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Monday, May 20, 2013 03:15 pm

Mistrial winds

Prospects of early end raised

Twice now, the prosecution has stumbled. Twice the defense has acquiesced, allowing proceedings to continue without strenuous objection despite opportunities to demand a do-over in the murder trial of Christopher Harris.

Has the defense screwed up by not pressing matters and demanding a mistrial? Or is the defense’s comme ci comme sa approach evidence that Harris’ lawyers believe that things are falling the defendant’s way?

The first chance to bring everything to a halt came May 10, when a recorded interview of police interrogating Harris came to an early conclusion when it turned out that the DVD that was supposed to have been edited was, in fact, unabridged. Jurors heard Harris say that police who were part of a meth task force had recently visited the house where he had been staying shortly before the killings. Jurors were not supposed to hear that, and so they were sent home while lawyers pondered what to do.

The prosecution lacks a solid motive for a quintuple homicide of innocent people accomplished with a tire iron, and here, now, was the specter of methamphetamine, a drug known for provoking paranoia and violence. With the blessing of the defense, proceedings continued, with jurors seeing the edited DVD while following along with a transcript, plus a command from the judge to ignore what they had previously seen and heard.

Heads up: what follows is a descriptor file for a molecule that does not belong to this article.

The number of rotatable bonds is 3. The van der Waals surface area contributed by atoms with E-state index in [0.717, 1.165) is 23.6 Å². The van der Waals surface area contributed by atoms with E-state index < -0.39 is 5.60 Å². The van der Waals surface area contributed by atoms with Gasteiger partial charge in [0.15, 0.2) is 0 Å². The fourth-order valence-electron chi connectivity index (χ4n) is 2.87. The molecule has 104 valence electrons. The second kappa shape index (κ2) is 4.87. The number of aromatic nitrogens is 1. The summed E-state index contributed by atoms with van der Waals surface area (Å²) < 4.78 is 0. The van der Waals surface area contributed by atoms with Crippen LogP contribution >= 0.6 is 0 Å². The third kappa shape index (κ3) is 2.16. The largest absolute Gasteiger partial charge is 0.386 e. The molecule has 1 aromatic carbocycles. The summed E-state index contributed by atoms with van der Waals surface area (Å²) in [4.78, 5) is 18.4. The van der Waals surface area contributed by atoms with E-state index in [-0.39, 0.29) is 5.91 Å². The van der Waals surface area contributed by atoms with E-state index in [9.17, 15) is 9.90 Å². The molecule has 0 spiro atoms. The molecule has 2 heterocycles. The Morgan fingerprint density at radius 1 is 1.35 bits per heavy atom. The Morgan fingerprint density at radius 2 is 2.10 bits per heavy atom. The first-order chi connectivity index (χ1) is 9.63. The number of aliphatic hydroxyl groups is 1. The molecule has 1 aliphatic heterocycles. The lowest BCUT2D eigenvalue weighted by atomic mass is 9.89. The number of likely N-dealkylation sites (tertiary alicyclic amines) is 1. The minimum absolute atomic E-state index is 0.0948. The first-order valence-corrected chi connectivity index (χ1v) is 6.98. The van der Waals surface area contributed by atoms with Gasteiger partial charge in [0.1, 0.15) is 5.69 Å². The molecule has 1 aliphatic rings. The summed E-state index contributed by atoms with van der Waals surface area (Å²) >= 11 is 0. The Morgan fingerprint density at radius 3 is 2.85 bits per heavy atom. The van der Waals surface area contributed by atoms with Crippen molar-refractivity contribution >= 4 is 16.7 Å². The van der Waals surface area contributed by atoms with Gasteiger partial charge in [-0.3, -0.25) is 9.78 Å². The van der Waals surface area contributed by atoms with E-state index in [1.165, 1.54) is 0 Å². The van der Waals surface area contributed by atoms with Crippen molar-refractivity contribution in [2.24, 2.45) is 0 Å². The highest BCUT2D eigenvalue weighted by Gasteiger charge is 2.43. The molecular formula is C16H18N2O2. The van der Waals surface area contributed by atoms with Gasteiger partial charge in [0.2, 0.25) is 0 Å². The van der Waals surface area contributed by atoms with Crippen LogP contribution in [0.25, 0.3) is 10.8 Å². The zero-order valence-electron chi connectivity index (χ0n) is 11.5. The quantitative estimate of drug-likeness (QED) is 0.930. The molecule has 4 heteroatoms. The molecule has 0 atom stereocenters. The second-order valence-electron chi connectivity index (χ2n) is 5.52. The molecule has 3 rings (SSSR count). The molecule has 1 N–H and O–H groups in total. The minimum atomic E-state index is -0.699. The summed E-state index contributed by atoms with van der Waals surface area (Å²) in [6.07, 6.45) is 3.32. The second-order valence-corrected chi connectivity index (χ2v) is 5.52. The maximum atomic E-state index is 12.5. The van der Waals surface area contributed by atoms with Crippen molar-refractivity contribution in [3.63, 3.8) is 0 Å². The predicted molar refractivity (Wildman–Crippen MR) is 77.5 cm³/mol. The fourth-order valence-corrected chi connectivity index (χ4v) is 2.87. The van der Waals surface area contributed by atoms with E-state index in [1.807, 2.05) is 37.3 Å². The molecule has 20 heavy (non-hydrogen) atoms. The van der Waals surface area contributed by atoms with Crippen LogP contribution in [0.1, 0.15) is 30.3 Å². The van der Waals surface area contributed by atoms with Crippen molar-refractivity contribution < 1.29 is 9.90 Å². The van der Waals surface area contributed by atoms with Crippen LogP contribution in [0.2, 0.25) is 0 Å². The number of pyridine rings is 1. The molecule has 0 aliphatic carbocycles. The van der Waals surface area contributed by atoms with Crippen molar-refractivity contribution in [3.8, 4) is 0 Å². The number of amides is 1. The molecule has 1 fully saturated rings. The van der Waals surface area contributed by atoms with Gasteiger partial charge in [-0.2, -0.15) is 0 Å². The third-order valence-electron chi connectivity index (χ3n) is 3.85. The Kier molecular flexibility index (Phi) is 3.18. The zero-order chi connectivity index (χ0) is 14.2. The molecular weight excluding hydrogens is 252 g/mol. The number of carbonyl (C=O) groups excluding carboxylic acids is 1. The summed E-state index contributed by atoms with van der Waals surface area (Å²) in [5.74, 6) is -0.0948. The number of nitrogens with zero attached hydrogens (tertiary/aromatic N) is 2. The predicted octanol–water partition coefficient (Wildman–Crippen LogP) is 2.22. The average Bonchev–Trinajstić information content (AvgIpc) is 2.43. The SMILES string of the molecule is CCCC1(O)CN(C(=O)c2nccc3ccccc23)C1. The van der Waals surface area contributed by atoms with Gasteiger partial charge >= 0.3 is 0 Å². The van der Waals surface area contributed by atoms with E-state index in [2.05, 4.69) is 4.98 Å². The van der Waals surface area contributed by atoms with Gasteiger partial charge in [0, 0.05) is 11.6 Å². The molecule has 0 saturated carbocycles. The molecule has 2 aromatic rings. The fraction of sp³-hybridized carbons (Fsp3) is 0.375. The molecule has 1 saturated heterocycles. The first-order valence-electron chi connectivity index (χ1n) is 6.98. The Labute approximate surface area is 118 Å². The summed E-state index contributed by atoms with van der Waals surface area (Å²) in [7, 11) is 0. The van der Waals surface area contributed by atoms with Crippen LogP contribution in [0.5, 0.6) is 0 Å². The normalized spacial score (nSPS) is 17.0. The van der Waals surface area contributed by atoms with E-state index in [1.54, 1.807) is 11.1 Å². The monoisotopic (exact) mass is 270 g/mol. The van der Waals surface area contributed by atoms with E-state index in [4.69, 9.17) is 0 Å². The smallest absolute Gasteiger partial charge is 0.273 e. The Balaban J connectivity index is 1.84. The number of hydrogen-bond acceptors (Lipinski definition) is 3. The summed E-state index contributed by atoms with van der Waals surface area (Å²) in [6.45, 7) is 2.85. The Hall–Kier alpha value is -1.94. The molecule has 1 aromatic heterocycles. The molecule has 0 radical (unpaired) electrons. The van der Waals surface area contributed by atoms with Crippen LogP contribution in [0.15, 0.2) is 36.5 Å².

One week later, proceedings again stopped unexpectedly on Friday when Robert Michael Jennings, a retired Illinois State Police special agent who twice interviewed Harris, told jurors about what led up to the second interview that culminated with an arrest. Investigators, Jennings told jurors, had matched Harris’ palm print to a bloody print found in the Gee home. Police were hatching plans to arrest Harris when he called Jennings, asking to retrieve clothes that police had taken from him the night before, Jennings testified.

At that point, the defense asked that the jury be sent out of the courtroom, and so arguments began.

Not until Jennings testified on Friday did the defense know that Harris was as good as arrested when he showed up at the sheriff’s office to pick up his clothes, the defendant’s lawyers told the judge. Instead of returning his clothes and sending him on his way, police took him to an interview room. After an interrogation lasting more than an hour, they put him in handcuffs and took him to jail.

Statements made while Harris was unwittingly under de facto arrest should have never have been admitted into evidence, his lawyers argued in a hastily filed motion to suppress his statement and prevent jurors from hearing it.

“He was not advised that he was being taken into custody at the time he arrived at the Logan County Safety Complex, even though the decision had already been made to find and arrest him,” Harris’ lawyers wrote in the motion. “In fact, he was lied to by being told specifically that he was not in custody.”